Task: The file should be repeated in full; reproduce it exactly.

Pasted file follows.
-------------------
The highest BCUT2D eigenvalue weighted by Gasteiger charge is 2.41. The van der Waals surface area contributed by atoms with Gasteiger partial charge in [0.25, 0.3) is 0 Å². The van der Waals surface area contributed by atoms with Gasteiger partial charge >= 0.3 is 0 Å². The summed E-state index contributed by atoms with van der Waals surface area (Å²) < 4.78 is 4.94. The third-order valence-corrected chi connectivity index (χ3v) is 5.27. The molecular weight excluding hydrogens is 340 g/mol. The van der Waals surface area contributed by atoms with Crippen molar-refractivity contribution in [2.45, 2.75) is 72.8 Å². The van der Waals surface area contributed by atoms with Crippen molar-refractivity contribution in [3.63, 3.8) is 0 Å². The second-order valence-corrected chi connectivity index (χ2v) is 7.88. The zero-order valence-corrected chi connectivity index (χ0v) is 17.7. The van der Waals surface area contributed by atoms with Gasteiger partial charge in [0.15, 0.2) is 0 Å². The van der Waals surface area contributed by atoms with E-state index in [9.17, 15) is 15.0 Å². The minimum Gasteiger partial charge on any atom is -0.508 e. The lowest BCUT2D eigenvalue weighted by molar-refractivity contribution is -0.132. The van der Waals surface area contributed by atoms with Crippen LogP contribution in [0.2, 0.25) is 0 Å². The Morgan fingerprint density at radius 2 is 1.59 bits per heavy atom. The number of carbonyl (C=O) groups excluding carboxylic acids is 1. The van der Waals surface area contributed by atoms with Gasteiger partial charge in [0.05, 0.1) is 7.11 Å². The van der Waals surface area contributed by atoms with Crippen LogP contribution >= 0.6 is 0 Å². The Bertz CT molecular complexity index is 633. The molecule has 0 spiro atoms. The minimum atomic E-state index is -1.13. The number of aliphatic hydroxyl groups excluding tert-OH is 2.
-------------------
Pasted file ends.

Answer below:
The highest BCUT2D eigenvalue weighted by Gasteiger charge is 2.41. The van der Waals surface area contributed by atoms with Gasteiger partial charge in [0.25, 0.3) is 0 Å². The van der Waals surface area contributed by atoms with Gasteiger partial charge >= 0.3 is 0 Å². The summed E-state index contributed by atoms with van der Waals surface area (Å²) < 4.78 is 4.94. The third-order valence-corrected chi connectivity index (χ3v) is 5.27. The molecular weight excluding hydrogens is 340 g/mol. The van der Waals surface area contributed by atoms with Crippen molar-refractivity contribution in [2.45, 2.75) is 72.8 Å². The van der Waals surface area contributed by atoms with Crippen molar-refractivity contribution in [3.63, 3.8) is 0 Å². The second-order valence-corrected chi connectivity index (χ2v) is 7.88. The zero-order valence-corrected chi connectivity index (χ0v) is 17.7. The van der Waals surface area contributed by atoms with Gasteiger partial charge in [0.15, 0.2) is 0 Å². The van der Waals surface area contributed by atoms with E-state index in [9.17, 15) is 15.0 Å². The minimum Gasteiger partial charge on any atom is -0.508 e. The lowest BCUT2D eigenvalue weighted by molar-refractivity contribution is -0.132. The van der Waals surface area contributed by atoms with Crippen LogP contribution in [0.2, 0.25) is 0 Å². The Morgan fingerprint density at radius 2 is 1.59 bits per heavy atom. The number of carbonyl (C=O) groups excluding carboxylic acids is 1. The van der Waals surface area contributed by atoms with Gasteiger partial charge in [0.05, 0.1) is 7.11 Å². The van der Waals surface area contributed by atoms with Crippen LogP contribution >= 0.6 is 0 Å². The Bertz CT molecular complexity index is 633. The molecule has 0 spiro atoms. The minimum atomic E-state index is -1.13. The number of aliphatic hydroxyl groups excluding tert-OH is 2.